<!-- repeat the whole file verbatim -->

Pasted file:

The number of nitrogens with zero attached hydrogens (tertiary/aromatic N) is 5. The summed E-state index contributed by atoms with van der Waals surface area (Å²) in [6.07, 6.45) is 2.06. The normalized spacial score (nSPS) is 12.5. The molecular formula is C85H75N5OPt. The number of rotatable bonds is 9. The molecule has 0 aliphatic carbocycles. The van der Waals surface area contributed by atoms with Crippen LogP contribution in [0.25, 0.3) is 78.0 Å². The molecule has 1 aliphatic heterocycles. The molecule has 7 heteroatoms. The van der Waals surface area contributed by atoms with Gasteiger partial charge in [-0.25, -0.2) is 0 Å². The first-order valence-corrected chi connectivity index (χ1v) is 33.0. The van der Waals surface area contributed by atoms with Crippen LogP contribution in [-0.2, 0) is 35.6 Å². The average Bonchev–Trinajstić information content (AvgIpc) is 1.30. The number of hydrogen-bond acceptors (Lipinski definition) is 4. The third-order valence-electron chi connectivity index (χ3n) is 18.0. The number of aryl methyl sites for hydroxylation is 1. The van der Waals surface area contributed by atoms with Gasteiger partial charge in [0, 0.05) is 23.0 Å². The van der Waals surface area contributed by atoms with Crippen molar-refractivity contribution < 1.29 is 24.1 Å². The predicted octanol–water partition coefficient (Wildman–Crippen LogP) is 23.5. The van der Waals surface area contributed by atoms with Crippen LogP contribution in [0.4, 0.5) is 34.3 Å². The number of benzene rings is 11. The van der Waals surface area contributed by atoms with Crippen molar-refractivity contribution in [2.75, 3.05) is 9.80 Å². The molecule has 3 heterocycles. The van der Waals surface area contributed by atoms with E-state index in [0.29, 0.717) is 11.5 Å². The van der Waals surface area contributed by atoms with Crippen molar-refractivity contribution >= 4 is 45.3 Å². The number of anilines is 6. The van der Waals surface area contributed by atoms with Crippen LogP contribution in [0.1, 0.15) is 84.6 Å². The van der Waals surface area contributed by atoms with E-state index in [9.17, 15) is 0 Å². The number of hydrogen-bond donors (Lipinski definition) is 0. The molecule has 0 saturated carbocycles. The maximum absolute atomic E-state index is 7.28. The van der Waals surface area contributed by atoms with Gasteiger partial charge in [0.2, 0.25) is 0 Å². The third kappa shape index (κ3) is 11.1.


The number of nitrogens with zero attached hydrogens (tertiary/aromatic N) is 5. The summed E-state index contributed by atoms with van der Waals surface area (Å²) in [6.07, 6.45) is 2.06. The normalized spacial score (nSPS) is 12.5. The molecular formula is C85H75N5OPt. The number of rotatable bonds is 9. The molecule has 0 aliphatic carbocycles. The van der Waals surface area contributed by atoms with Crippen LogP contribution in [0.25, 0.3) is 78.0 Å². The molecule has 1 aliphatic heterocycles. The molecule has 7 heteroatoms. The van der Waals surface area contributed by atoms with Gasteiger partial charge in [-0.25, -0.2) is 0 Å². The first-order valence-corrected chi connectivity index (χ1v) is 33.0. The van der Waals surface area contributed by atoms with Crippen LogP contribution in [-0.2, 0) is 35.6 Å². The average Bonchev–Trinajstić information content (AvgIpc) is 1.30. The number of hydrogen-bond acceptors (Lipinski definition) is 4. The third-order valence-electron chi connectivity index (χ3n) is 18.0. The number of aryl methyl sites for hydroxylation is 1. The van der Waals surface area contributed by atoms with Gasteiger partial charge in [0, 0.05) is 23.0 Å². The van der Waals surface area contributed by atoms with Crippen molar-refractivity contribution < 1.29 is 24.1 Å². The predicted octanol–water partition coefficient (Wildman–Crippen LogP) is 23.5. The van der Waals surface area contributed by atoms with Crippen LogP contribution in [0.4, 0.5) is 34.3 Å². The number of benzene rings is 11. The van der Waals surface area contributed by atoms with Crippen molar-refractivity contribution in [2.75, 3.05) is 9.80 Å². The molecule has 3 heterocycles. The van der Waals surface area contributed by atoms with E-state index in [0.29, 0.717) is 11.5 Å². The van der Waals surface area contributed by atoms with Crippen molar-refractivity contribution >= 4 is 45.3 Å². The number of anilines is 6. The van der Waals surface area contributed by atoms with Crippen LogP contribution in [0.1, 0.15) is 84.6 Å². The van der Waals surface area contributed by atoms with E-state index in [9.17, 15) is 0 Å². The number of hydrogen-bond donors (Lipinski definition) is 0. The molecule has 0 saturated carbocycles. The maximum absolute atomic E-state index is 7.28. The van der Waals surface area contributed by atoms with Gasteiger partial charge in [0.2, 0.25) is 0 Å². The third kappa shape index (κ3) is 11.1.